South American Football

Mexican wave time in CONCACAF again

cruz azul (450x370)So who are Cruz Azul? They’re only the first club to qualify for the FIFA Club World Cup in Morocco later this year. Cruz Azul this week won the CONCACAF Champions League, beating fellow Mexicans Toluca.

Mexican clubs have dominated the CONCACAF Champions League in recent years – Cruz Azul’s win was the ninth successive year that a Mexican club has won the title and five out of the last six years have been all-Mexican finals. But then, when your opponents are from the US, Costa Rica, Honduras, Guatemala and all, is it any wonder? Not surprisingly, CONCACAF is considered the weakest of FIFA’s regions. But in an age where you could be forgiven for assuming that club football begins and ends in Europe, with perhaps a little smattering of Brazil and Argentina, it’s worth giving some puff to the Mexicans.

Mexican football should be on a bit of a high, however. They won the Olympic gold medal in 2012 and they will line-up in the World Cup alongside Brazil, Croatia and Cameroon. Of the current Mexican squad, only two Cruz Azul players may feature: defender Rogelio Chavez and midfielder Marco Fabian. Others such as veteran goalkeeper Jesus Corona, defenders Alejandro Castro and Gerardo Flores, and the midfield trio of Torrado, Gimenez and Barrera, will be hoping to get into contention for Brazil.

Cruz Azul come from Mexico City and were founded by the Cementos Azul company in 1927. Their players were mostly cement workers and the link with that company still exists in the form of sponsorship. One of a number of nicknames for the club is “Cementeros” in recognition of its roots.

Cruz Azul have certainly cemented their place in CONCACAF Champions League history. Their 2014 triumph was their sixth in all in the competition, the last one 17 years ago. They were runners-up in both 2009 and 2010. Their golden period in the competition was in the late 1960s-early 1970s, when they won three consecutive titles. During that period, they had monolithic defender Gustavo Pena in their ranks, who captained Mexico in the 1966 and 1970 World Cups.

Cruz Azul are well supported. In 2013, they attracted 25,000 per game to Estadio Azul. But their stadium has the world’s biggest bullring as its neighbour, Plaza de Toros. The Estadio Azul hosted the first leg of the Champions League with Toluca. The game ended goalless, but Cruz Azul had the better of things. Nevertheless, the draw sent Toluca home as favourites to win the competition.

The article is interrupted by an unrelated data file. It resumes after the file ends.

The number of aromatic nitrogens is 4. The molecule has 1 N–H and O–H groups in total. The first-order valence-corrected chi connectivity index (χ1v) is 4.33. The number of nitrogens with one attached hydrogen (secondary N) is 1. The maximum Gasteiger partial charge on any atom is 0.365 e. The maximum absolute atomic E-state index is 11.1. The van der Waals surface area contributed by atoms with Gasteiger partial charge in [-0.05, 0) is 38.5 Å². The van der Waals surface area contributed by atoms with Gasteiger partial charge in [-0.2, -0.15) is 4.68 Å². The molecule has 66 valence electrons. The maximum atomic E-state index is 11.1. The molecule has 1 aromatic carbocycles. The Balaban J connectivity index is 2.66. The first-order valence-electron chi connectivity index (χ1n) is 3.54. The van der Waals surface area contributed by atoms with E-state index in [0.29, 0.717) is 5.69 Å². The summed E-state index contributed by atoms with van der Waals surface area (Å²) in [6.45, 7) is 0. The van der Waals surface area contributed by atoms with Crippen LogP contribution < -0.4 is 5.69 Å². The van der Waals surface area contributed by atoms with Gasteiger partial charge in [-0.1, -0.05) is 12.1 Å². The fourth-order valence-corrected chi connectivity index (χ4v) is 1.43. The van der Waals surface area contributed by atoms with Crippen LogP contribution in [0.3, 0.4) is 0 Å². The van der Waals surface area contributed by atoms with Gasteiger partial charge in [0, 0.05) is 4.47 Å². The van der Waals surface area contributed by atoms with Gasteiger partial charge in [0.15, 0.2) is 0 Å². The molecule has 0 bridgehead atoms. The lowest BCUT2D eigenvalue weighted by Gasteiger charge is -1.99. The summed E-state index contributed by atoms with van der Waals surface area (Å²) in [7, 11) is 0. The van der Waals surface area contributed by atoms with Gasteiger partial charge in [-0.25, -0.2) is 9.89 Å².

stadium (450x284)Ironically, given that Cruz Azul had demonstrated excellent home form throughout the Champions League campaign, the final was won on away goals. Throughout the competition, which Cruz Azul qualified for due to finishing runners-up in the Mexican League’s Clausura session in 2012-13 (the league has two competitions, Apertura, which runs in the summer, and Clausura, which takes place in Winter).

The Champions League run started well for Cruz Azul in August against Herediano of Costa Rica. The 3-0 win was watched by only 3,000 people. They followed that up with 2-1 win against Valencia in Haiti. At home, they beat Valencia 3-0, thanks to hat-trick from Cameroon striker Achille Emana, and they completed their 100% group stage record with a 2-1 win in Costa Rica. With such a strong record, they were seeded second for the next phase.

US side Sporting Kansas City beat Cruz 1-0 in the quarter-final first leg, but they came back in the second leg to win 5-1 with the Argentine Mariano Pavone scoring a treble. They also retrieved a 1-0 first-leg deficit in the semi-finals against another Mexican side, Tijuana, winning 2-0 at home to clinch a 2-1 aggregate success and a place in the final.

In the second leg of the final, Cruz Azul opened positively and they took the lead in the first half through the flamboyant and bandana-wearing Pavone. Although an Argentine international, Pavone hasn’t quite made it at the top level, although he played briefly for River Plate in his homeland and Real Betis of Spain. He was named player of the tournament.

But Cruz Azul had to thank goalkeeper Corona for keeping them in the game, particularly a spectacular save in the closing stages. Corona almost missed the final owing to a suspension that was lifted at the last minute. Toluca levelled in the second half with a fine strike from Benitez and it was an agonising finish for the Cruz fans. Emotions ran high at the final whistle, tears on and off the pitch!

They still have one league game to play this weekend and its likely to be cracker. Cruz Azul are top of the Clausura and they are hosting third-placed Pumas UNAM. Breathing down their neck in second place, and two points behind are….Toluca. It all sounds a bit Real-Barca in Mexico!

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